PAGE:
Once shunned by my Muslim family, the bird finally found a place in our home, just like so many American traditions
My Pakistani and American Muslim social circles celebrate Thanksgiving each year alongside our Eid festivities and Super Bowl Sunday parties, featuring homemade guacamole dip, chips and samosas. But it wasn’t always like this. For my family, this marriage between East and West was three decades in the making.
The 1980s: An “Amreekan Holiday”
As a child, I often asked my mother what we were eating for Thanksgiving.
“Food,” she replied matter-of-factly.
“Are we eating a turkey?” I asked.
“No, only Amreekans eat turkey.”
Any immigrant or child of immigrants understands that “Amreekan” is a code word for “the mainstream,” which really means “white people.” In addition to celebrating Thanksgiving with a turkey, here are some other things we learned only “Amreekans” do:
- Wear shoes inside the home
- Receive “time out” as a valid form of punishment for unruly behavior
- Talk back to elders
- Have sex before marriage
- Put grandparents in senior homes
- Sleep over at friends’ homes
- Christmas trees
- Cable television
- Shop at stores other than Ross, K-Mart, outlet stores, Marshalls and Mervyns (RIP)
Now, I don’t begrudge my parents their position toward turkey. It’s a confounding bird for most immigrants, who are generally more comfortable with the bleats of a goat or a lamb, the squawks of the simple-minded chicken. The turkey was an enigma: a heavy, feathered bird with its “gobbledygook” mutterings, freakish red wattle and vast supply of dry, juiceless meat.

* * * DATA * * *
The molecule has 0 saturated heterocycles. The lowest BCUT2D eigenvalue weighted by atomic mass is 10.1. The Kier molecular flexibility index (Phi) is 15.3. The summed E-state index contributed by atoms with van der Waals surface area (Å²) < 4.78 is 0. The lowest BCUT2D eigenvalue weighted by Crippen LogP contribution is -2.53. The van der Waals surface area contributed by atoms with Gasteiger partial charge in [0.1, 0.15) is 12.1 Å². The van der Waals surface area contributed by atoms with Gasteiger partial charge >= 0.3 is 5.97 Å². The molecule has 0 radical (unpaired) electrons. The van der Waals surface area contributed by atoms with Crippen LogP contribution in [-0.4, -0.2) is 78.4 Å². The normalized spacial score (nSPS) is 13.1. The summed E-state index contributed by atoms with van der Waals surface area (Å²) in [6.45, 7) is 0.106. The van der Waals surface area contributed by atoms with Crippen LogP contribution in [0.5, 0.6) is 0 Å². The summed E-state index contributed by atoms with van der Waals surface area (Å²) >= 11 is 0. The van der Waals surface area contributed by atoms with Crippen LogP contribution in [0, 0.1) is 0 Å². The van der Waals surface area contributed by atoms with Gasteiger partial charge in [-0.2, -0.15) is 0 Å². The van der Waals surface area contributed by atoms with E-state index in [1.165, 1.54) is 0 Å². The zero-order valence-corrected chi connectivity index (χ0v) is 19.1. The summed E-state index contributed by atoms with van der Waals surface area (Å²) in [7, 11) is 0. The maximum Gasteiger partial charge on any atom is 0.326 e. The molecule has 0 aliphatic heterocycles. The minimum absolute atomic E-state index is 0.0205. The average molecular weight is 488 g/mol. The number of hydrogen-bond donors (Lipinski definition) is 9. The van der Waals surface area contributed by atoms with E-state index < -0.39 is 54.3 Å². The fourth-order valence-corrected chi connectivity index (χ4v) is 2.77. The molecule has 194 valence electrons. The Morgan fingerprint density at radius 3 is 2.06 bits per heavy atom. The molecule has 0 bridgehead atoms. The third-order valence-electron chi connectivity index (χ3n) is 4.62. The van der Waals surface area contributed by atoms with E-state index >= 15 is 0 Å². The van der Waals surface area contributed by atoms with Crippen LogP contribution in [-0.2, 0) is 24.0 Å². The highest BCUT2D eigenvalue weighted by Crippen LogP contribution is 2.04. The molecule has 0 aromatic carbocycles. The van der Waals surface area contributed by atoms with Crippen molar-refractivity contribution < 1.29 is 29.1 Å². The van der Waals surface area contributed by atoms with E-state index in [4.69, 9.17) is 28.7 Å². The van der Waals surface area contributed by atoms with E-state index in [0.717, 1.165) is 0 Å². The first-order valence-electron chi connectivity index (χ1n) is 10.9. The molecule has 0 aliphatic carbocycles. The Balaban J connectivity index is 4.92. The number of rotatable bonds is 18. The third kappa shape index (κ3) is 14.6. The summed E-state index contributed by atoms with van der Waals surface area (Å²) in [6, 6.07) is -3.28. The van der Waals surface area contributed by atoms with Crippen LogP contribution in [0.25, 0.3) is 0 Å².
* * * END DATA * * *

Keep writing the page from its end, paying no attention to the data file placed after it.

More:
“Do the Amreekans realize it is dry?” ask my still perplexed relatives living in Pakistan. “Where is the masala? The taste? The juices? Why do they eat this bird?”
Besides, most first-generation immigrants in America retain the romantic, deluded concept that “We will eventually go back home to the Motherland.” They will never be “Amreekan.”
Of course, they never do go back and instead firmly plant their familial, cultural, economic, religious and political roots in this foreign yet welcoming “Amreekan” soil. They have second-generation kids — yours truly — who are as “Amreekan” as apple pie, burritos and biryani.
And so Thanksgiving traditions began to leak into our old-school immigrant mentality. I watched the annual Macy’s parade, hoping to see a Spider-Man float. I played Super Mario on my Nintendo and looked forward to spending the evening with Snoopy, Linus, Charlie Brown and the gang, all the while eating a traditional Pakistani dinner. No turkey — yet.
The ’90s: Introducing the Thanksgiving Chicken
In my teen years, I discovered hair in new places and found the courage to demand authentic “Amreekan” requests from my parents.
“Give me turkey, woman!” I once commanded my mother for the upcoming Thanksgiving festivities.
“Here’s some money. You buy it and make it yourself if you like it so much,” she replied.
Foiled again. She knew my inherent culinary uselessness and overall laziness far too well. Well played, Mother. Well played. Continue reading